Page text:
Show of hands: Who thinks Thanksgiving is the best holiday of the year? I do! It has all the ingredients of a good time … first, there’s the delicious food. Who doesn’t love traditional favorites like turkey, mashed potatoes and pumpkin pie? If you’re feeling creative, you can usually get away with trying a new recipe as long as you provide the traditional alternative. You want to experiment with mandarin oranges, green beans and fennel? Perfectly acceptable, as long as you back it up with a green bean casserole made with canned cream of mushroom soup topped with copious amounts of french-fried onions (go ahead and double the amount called for in the recipe, I won’t tell).
Worlds collide when one family’s traditions are trialed with a new audience. I will never forget one of my first Thanksgiving meals with my in-laws, back when I was too naive to know the holiday rules regarding gastronomic exploration. Eager to prove my cooking chops, I volunteered to bring the potatoes and planned on re-creating a favorite recipe my grandmother made each holiday: Potatoes Margaret. This mouth-watering casserole, made with mashed potatoes, sour cream, butter, minced onions and cream cheese, is so decadent I can only eat it twice a year, but I look forward to it the other 363 days. Now, picture us all gathered around the table, with a glorious turkey anchoring the vast array of delectable food, as I uncover the casserole dish and try to explain that this type of mashed potato doesn’t really need any gravy. I’m sure my memory has added the sound effect of crickets chirping into the silent void, but suffice it to say, I am in charge of sweet potatoes now.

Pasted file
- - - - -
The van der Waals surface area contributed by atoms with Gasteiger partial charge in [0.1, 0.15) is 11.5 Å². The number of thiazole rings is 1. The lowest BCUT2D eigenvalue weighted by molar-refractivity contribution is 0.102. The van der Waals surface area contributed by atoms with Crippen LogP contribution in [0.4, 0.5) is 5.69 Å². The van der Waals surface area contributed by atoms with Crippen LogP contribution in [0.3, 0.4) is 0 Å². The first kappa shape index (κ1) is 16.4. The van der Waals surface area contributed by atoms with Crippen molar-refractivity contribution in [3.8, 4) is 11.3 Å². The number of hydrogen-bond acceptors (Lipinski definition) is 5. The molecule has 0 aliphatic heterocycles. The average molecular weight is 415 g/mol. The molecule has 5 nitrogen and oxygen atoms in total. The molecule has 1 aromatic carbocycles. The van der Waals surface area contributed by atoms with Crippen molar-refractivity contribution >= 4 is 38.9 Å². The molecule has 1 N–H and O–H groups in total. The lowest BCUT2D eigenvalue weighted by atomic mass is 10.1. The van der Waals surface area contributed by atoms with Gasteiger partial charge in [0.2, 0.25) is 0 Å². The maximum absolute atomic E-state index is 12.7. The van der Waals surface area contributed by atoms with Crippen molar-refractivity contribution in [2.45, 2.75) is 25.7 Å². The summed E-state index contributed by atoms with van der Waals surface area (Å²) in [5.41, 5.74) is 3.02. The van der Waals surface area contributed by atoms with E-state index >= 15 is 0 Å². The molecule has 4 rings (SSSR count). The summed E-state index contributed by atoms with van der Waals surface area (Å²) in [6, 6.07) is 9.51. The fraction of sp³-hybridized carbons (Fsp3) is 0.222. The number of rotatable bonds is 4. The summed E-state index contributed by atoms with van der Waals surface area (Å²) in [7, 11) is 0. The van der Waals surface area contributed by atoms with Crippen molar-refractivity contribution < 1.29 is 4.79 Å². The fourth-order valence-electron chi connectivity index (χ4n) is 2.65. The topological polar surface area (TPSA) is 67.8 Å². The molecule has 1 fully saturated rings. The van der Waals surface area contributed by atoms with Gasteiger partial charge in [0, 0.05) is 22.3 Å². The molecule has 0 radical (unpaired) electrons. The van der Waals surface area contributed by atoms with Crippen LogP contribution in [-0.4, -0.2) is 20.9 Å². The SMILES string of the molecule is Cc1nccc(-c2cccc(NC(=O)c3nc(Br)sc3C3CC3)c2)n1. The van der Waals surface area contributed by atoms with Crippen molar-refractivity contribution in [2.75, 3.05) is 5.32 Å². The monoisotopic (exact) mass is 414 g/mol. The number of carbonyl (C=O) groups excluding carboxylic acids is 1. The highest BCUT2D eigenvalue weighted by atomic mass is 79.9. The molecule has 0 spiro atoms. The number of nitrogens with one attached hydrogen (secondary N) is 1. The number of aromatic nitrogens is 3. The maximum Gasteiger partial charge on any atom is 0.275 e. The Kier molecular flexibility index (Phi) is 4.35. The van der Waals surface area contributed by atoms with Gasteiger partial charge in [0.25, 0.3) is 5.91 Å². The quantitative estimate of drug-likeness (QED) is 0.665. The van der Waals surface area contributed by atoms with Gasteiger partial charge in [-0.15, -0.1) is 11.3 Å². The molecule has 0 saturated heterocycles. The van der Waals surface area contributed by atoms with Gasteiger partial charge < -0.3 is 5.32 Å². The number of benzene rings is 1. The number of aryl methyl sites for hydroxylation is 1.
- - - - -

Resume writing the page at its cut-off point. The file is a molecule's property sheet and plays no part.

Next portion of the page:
Then there is the joy of social interaction without the pressure of gift-giving. I love my family, and I love my friends, but buying gifts for other people can just be hard. The temptation to give in to quantity over quality is strong, and if you are amongst the frazzled Christmas Eve shoppers I am jostling elbows with at Penn Square Mall, you can probably look back with fondness on the fourth Thursday in November, when all you had to do was show up to eat and mingle. The lure of a lingering meal, good conversation and fellowship with no last-minute dash for scotch tape or midnight wrap-a-thon ranks high on my personal holiday ratings system.
Lastly, there’s nothing like the threat of an impending holiday to prompt you to get some projects done around the house. We hosted the holiday for a large contingent of blended family last year after we moved into our new house and it was a great time. The day of the event, my sainted husband missed a very important football game (so I hear) to plant some half-dead pansies (languishing on our porch since before Halloween) along the front sidewalk. Urgent? Hardly, but it was on my pre-flight checklist “Countdown to Turkey Day” and he is a good sport. (And did I mention saintly?) I learned to hem curtains the night before – OK, I mean I failed at using no-sew iron-on hem tape and so out of desperation invented my own stitching technique – but I did actually iron the cloth napkins I’d been acquiring from estate sales all year long. We promptly wrapped them around our disposable plastic flatware, but that is neither here nor there – the iron was used and it takes time to build up the housewares department to host several dozen people.
This month, we are embarking on an ambitious journey to install hardwood floors throughout the second floor of our house … and I’m thankful my sweet mother-in-law is hosting Thanksgiving this year!